The Hindu Code Bill provided property and divorce rights for women, set the minimum age of marriage as 18 for women and 21 for men, and prohibited dowry and bigamy, which was a significant improvement compared to the state of women’s rights previously. However, the bill also had to gain the support of hard-line conservatives, who had been opposed to divorce and property rights for women because they were alien to Hindu customs. Hence, it implicitly allowed for the continuation of some patriarchal and Brahminical laws to compensate for its liberty. It is necessary to have a brief understanding of the provisions of the Hindu Succession Act and the Hindu Marriage Act to proceed further in the debate.
Hindu Succession Act, 1956 – This act gave full property rights to women, but did not give daughters inheritance rights in ancestral property, as per the Mitakshara, a Hindu legal text. This was amended only in 2005, when daughters were given equal rights as sons for inheritance. However, it was still not clear if daughters could be ‘kartas’ of a Hindu Undivided Family. It was only in 2016 that a judgment of the Delhi High Court ruled that the eldest female member of a Hindu Undivided Family can be its "karta" (manager of a Hindu Undivided Family).
Hindu Marriage Act, 1956 – Hindu marriages need not be registered; caste and region specific rituals like the ‘saptapadi’ (where the husband and wife take seven steps together), ‘kanyadaan’ (gift of a maiden to the groom) and other customary rites are necessary to solemnize a Hindu marriage. These ambiguities have provided Hindu men with ample scope for a second marriage. (Agnes) The Supreme Court takes pains to uphold the validity of only one marriage, terming the other relationship as “marriage-like”. The other wife has to prove the existence of a marriage, reversing the burden of proof rule; her maintenance rights and social status are foregone. Moreover, a Hindu is defined as someone who is not a Christian, Muslim, or a Parsi, which means that Sikhs, Buddhists, Jains and people belonging to other minority communities fall under this act. (Sikhs have their own marriage act from 2012) A marriage between people of any of these religions coming under the ‘Hindu’ fold or a Hindu inter-caste marriage is treated as a Hindu marriage and not a special marriage. This provision irons out all diversities between and within these communities and treats Hinduism as the quintessential religion of India and an archetype to be followed by the rest of the religious communities.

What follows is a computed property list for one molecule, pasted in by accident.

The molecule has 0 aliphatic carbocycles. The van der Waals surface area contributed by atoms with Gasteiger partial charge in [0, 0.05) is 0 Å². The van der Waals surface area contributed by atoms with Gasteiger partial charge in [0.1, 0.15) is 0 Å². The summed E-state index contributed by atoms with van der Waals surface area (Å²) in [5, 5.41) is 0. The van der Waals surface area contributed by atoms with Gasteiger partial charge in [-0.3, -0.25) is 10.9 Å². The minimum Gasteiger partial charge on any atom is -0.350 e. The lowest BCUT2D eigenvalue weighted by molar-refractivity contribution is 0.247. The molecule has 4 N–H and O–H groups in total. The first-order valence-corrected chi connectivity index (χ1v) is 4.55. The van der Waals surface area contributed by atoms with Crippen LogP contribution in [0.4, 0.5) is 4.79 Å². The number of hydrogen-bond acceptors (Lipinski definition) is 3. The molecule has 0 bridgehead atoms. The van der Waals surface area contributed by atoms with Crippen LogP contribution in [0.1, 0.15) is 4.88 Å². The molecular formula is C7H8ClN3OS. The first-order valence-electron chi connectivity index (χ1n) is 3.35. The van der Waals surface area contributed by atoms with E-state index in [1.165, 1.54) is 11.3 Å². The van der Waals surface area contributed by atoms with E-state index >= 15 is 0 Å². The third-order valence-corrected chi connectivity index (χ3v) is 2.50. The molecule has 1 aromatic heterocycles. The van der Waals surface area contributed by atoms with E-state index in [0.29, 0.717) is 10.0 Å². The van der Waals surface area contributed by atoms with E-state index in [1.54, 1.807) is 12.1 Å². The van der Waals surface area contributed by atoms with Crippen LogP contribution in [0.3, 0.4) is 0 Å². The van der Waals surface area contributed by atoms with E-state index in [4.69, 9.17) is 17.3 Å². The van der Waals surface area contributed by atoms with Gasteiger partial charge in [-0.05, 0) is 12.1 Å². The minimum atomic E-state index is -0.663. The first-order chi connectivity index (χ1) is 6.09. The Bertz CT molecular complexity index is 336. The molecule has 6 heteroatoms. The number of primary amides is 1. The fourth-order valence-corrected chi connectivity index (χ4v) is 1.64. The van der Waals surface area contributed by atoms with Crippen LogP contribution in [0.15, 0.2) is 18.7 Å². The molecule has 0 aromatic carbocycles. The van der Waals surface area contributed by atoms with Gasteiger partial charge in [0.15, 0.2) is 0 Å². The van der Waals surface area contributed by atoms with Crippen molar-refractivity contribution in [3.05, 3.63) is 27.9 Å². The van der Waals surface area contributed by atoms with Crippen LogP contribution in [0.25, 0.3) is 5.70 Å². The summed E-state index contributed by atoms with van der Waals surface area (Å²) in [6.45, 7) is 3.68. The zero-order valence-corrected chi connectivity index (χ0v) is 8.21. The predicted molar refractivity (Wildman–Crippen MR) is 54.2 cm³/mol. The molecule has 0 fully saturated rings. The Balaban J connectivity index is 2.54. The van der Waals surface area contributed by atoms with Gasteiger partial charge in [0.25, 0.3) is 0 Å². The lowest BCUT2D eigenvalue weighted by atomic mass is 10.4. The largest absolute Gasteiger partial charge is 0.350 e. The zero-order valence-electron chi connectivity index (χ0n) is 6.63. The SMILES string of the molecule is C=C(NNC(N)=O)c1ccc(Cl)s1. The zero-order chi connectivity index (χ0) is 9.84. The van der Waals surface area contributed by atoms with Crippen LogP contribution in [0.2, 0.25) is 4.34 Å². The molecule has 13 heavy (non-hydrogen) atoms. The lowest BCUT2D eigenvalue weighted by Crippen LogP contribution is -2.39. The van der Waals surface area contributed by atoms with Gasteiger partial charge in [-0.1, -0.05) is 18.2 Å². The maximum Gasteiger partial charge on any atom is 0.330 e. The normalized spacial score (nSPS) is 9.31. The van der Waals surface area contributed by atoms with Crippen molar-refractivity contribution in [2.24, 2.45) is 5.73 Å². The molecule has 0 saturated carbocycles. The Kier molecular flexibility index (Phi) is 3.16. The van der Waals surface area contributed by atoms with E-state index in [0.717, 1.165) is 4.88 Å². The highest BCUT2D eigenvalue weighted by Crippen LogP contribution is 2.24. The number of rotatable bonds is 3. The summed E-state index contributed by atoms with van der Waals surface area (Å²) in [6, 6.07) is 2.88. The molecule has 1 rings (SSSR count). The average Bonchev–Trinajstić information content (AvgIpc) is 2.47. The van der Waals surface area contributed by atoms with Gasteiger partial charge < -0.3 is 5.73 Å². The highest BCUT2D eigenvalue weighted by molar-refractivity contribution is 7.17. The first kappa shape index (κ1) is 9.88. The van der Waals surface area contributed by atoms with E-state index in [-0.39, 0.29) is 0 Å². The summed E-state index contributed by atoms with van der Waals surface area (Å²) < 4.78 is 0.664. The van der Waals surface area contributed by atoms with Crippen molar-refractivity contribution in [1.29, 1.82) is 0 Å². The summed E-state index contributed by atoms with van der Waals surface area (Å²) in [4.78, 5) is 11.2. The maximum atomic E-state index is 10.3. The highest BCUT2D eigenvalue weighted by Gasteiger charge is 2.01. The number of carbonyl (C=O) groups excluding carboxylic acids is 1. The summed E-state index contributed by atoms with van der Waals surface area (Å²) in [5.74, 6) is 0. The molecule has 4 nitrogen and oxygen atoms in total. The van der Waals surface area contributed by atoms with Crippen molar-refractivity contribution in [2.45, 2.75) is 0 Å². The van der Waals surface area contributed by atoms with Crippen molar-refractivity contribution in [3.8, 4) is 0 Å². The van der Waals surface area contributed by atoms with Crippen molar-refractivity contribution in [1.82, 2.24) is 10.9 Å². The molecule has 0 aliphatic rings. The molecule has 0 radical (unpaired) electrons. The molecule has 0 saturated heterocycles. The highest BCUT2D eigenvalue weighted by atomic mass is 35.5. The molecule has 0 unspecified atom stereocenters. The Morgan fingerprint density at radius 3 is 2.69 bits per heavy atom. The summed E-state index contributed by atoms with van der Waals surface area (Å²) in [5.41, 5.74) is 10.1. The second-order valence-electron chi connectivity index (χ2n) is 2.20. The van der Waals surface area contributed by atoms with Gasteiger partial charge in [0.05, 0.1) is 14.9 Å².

Communalization of the UCC debate
The UCC debate took a new turn after the landmark judgement in the Shah Bano case (1985) [undone by the ironically named Muslim Women (Protection of Rights on Divorce) Act, 1986]. Shah Bano, a 62-year-old mother of five, was divorced by her husband in 1978. She filed a criminal suit in the Supreme Court in which she won the right to alimony. However, the Indian Parliament reversed the judgement under pressure from Islamic orthodoxy.  (Muslim law only provides for 90 days of maintenance) The Muslim Women (Protection of Rights on Divorce) Act, 1986 diluted the judgment of the Supreme Court and denied Muslim divorcĂ©es the right to alimony from their former husbands. This was reversed by a later judgement in Danial Latifi vs. Union of India, which provided for fair maintenance not restricted to the iddat (90 days) period only. These developments, coupled with the communal tensions owing to the Ramjanmabhoomi movement made the Hindu right the primary spokespersons for a Uniform Civil Code. They were primarily concerned about the possibility of Hindu men converting to Islam to marry another woman to get heirs, unsuccessfully masking patriarchal privilege and male jealousy with spiritual gains. (Sangari, 1999) Statements have been issued by a BJP MP encouraging Hindu women to have four children and protesting against Muslim polygamy because to set right the demographic imbalance.